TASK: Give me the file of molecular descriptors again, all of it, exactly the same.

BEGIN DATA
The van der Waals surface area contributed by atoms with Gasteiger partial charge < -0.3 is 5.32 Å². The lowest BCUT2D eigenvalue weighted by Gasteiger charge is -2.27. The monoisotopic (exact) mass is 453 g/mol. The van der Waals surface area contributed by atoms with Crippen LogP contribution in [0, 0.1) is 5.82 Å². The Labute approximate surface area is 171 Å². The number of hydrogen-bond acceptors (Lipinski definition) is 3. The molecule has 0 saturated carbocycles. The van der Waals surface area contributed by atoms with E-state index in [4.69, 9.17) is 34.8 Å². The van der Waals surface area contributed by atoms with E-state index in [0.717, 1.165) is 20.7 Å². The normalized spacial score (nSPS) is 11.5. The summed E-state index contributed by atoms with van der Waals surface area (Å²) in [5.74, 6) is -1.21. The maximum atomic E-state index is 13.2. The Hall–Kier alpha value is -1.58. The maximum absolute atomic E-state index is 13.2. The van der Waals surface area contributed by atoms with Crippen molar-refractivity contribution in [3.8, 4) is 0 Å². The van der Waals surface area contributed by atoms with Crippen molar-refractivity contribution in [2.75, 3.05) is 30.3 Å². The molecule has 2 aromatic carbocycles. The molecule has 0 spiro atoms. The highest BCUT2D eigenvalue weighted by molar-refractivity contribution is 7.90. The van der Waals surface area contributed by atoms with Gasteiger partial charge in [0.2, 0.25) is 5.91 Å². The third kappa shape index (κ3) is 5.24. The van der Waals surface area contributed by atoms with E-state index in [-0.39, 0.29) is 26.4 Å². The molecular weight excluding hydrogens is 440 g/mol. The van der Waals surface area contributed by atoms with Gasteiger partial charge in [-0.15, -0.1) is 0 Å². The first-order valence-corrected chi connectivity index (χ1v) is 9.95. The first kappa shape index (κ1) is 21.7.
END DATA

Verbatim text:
The van der Waals surface area contributed by atoms with Gasteiger partial charge < -0.3 is 5.32 Å². The lowest BCUT2D eigenvalue weighted by Gasteiger charge is -2.27. The monoisotopic (exact) mass is 453 g/mol. The van der Waals surface area contributed by atoms with Crippen LogP contribution in [0, 0.1) is 5.82 Å². The Labute approximate surface area is 171 Å². The number of hydrogen-bond acceptors (Lipinski definition) is 3. The molecule has 0 saturated carbocycles. The van der Waals surface area contributed by atoms with E-state index in [4.69, 9.17) is 34.8 Å². The van der Waals surface area contributed by atoms with E-state index in [0.717, 1.165) is 20.7 Å². The normalized spacial score (nSPS) is 11.5. The summed E-state index contributed by atoms with van der Waals surface area (Å²) in [5.74, 6) is -1.21. The maximum atomic E-state index is 13.2. The Hall–Kier alpha value is -1.58. The maximum absolute atomic E-state index is 13.2. The van der Waals surface area contributed by atoms with Crippen molar-refractivity contribution in [3.8, 4) is 0 Å². The van der Waals surface area contributed by atoms with Crippen molar-refractivity contribution in [2.75, 3.05) is 30.3 Å². The molecule has 2 aromatic carbocycles. The molecule has 0 spiro atoms. The highest BCUT2D eigenvalue weighted by molar-refractivity contribution is 7.90. The van der Waals surface area contributed by atoms with Gasteiger partial charge in [0.2, 0.25) is 5.91 Å². The third kappa shape index (κ3) is 5.24. The van der Waals surface area contributed by atoms with E-state index in [-0.39, 0.29) is 26.4 Å². The molecular weight excluding hydrogens is 440 g/mol. The van der Waals surface area contributed by atoms with Gasteiger partial charge in [-0.15, -0.1) is 0 Å². The first-order valence-corrected chi connectivity index (χ1v) is 9.95. The first kappa shape index (κ1) is 21.7.